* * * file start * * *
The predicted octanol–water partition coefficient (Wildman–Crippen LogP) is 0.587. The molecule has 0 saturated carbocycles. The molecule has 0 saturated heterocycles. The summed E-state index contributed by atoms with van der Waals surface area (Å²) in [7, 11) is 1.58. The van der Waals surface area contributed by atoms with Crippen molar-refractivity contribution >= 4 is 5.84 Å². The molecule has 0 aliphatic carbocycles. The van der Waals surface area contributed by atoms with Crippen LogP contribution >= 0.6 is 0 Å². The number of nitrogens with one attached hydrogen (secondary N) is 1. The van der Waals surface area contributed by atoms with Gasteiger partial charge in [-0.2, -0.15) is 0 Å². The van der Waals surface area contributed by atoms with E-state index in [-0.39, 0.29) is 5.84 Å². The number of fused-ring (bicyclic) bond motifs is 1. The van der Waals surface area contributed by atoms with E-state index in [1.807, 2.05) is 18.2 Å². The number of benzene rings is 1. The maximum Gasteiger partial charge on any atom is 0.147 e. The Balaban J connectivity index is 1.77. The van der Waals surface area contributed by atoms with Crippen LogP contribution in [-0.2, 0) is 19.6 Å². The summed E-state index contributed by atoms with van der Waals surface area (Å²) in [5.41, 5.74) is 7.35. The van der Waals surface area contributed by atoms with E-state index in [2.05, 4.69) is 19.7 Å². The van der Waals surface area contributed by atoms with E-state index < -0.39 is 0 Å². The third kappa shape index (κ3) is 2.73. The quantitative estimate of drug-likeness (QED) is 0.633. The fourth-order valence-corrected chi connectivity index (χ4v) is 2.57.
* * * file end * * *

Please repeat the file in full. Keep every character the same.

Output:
The predicted octanol–water partition coefficient (Wildman–Crippen LogP) is 0.587. The molecule has 0 saturated carbocycles. The molecule has 0 saturated heterocycles. The summed E-state index contributed by atoms with van der Waals surface area (Å²) in [7, 11) is 1.58. The van der Waals surface area contributed by atoms with Crippen molar-refractivity contribution >= 4 is 5.84 Å². The molecule has 0 aliphatic carbocycles. The van der Waals surface area contributed by atoms with Crippen LogP contribution >= 0.6 is 0 Å². The number of nitrogens with one attached hydrogen (secondary N) is 1. The van der Waals surface area contributed by atoms with Gasteiger partial charge in [-0.2, -0.15) is 0 Å². The van der Waals surface area contributed by atoms with E-state index in [-0.39, 0.29) is 5.84 Å². The number of fused-ring (bicyclic) bond motifs is 1. The van der Waals surface area contributed by atoms with E-state index in [1.807, 2.05) is 18.2 Å². The number of benzene rings is 1. The maximum Gasteiger partial charge on any atom is 0.147 e. The Balaban J connectivity index is 1.77. The van der Waals surface area contributed by atoms with Crippen LogP contribution in [-0.2, 0) is 19.6 Å². The summed E-state index contributed by atoms with van der Waals surface area (Å²) in [5.41, 5.74) is 7.35. The van der Waals surface area contributed by atoms with E-state index in [2.05, 4.69) is 19.7 Å². The van der Waals surface area contributed by atoms with E-state index < -0.39 is 0 Å². The third kappa shape index (κ3) is 2.73. The quantitative estimate of drug-likeness (QED) is 0.633. The fourth-order valence-corrected chi connectivity index (χ4v) is 2.57.